Although the Man has arranged these meetings to "make amends" for his past actions, they instead inflict additional pain on the women by forcing them to relive his rejection—and to acknowledge his cruelty. "It hurts," Tyler (Mia Maestro) says.
What makes Some Girl(s) the opposite of comedy is that the Man never learns his lesson, never acknowledges the harm that he has done. As the film concludes, he is flirting with the flight attendant: he will surely find a way to escape from his current fiancée. No happy ending here.
Some Girl(s) is the frighteningly compelling portrait of a consummate narcissist who will continue to justify preying on women who care for him. Beware!
This starts with an interesting scene between Brody and Morrison. It's funny and awkward. Then I think the movie follows the wrong character. He's uninteresting, pretentious, and really really whiny. At least, she has a family that could give some real human interactions. For most of the movie, he is annoyingly clueless like he's not a real human being. The ending helps explain some of that but it's too little too late. Most people wouldn't stick around till the end. It's frustrating to watch this.
The other problem is that the interactions are too static. It doesn't have any cinematic style and can't justify jumping from a play to a movie. The scenes need movement desperately.
This movie can be a studied case in art, movies schools, academies, you name it, lesson to learn: good and skilled actors, good direction and cinematography cannot compensate a bad script, more precisely, bad dialogues in some instance is just infantile.
What this movie needed is a Woody Allen type of dialogue. They try, commendable, but it's a failure, maybe not a financial one, looks like they didn't had a generous budget.
5/24/14: Following a recent second viewing of this little film at a revival theater, I feel absolutely compelled to once again express my profoundest astonishment at the brilliant performance of Emily Watson and to share newly discovered insights into her art. She is simply electric in this film and her encounter in the hotel room with her former lover is one of the most sensuous scenes ever recorded on film. This is not due to any gratuitous nudity or graphic sex but the very simple removal of Watson's skirt and the way she moves in a white slip beneath. It is touchingly awkward yet so very, very seductive. She is a bit plump, a woman approaching middle age, but her sexuality is overwhelming and will leave most men aching with desire, and many women as well. Most males will feel incredulous that the young man in the film let this treasure slip through his fingers and disgust with the stupid cad will border on rage. Upon the second viewing, Watson's sensuousness becomes even more stunning. She seems to grow more uniquely beautiful as the years pass and no man that appreciates what a real woman looks like will ever forget her after seeing Watson's contribution to what would otherwise be a far less stellar motion picture. It is a wondrous performance during which Emily Watson virtually leaves the screen in flames and witnesses to the artistic inferno are unavoidably singed by her blazing gifts as an actor. A second viewing is absolutely essential to a complete appreciation of the finest actor of our time.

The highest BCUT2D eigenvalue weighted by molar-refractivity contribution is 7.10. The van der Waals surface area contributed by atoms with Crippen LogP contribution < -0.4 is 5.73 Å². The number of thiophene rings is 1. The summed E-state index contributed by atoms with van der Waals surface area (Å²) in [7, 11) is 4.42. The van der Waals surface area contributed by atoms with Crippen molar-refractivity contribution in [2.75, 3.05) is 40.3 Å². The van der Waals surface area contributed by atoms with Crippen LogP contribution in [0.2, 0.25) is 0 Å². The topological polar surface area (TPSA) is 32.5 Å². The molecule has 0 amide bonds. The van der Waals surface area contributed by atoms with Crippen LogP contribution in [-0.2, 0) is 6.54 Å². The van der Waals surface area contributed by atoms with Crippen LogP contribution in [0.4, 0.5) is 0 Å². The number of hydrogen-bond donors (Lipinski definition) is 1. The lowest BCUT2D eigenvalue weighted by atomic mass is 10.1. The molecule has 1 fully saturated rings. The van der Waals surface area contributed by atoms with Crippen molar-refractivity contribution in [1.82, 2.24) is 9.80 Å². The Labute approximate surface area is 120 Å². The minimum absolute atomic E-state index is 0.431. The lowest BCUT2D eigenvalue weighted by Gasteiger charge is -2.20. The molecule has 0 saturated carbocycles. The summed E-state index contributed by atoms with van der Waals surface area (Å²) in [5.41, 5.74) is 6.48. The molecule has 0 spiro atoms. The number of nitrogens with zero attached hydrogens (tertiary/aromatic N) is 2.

8/27/2014 - Rented this again tonight and found myself so deeply moved that I simply felt the overwhelming desire to share the fact that even upon multiple viewings, Emily Watson's powerful performance remains supremely majestic. One can never grow used to such greatness and again I was staggered, overwhelmed by her talent, beauty, and stunning cinema presence.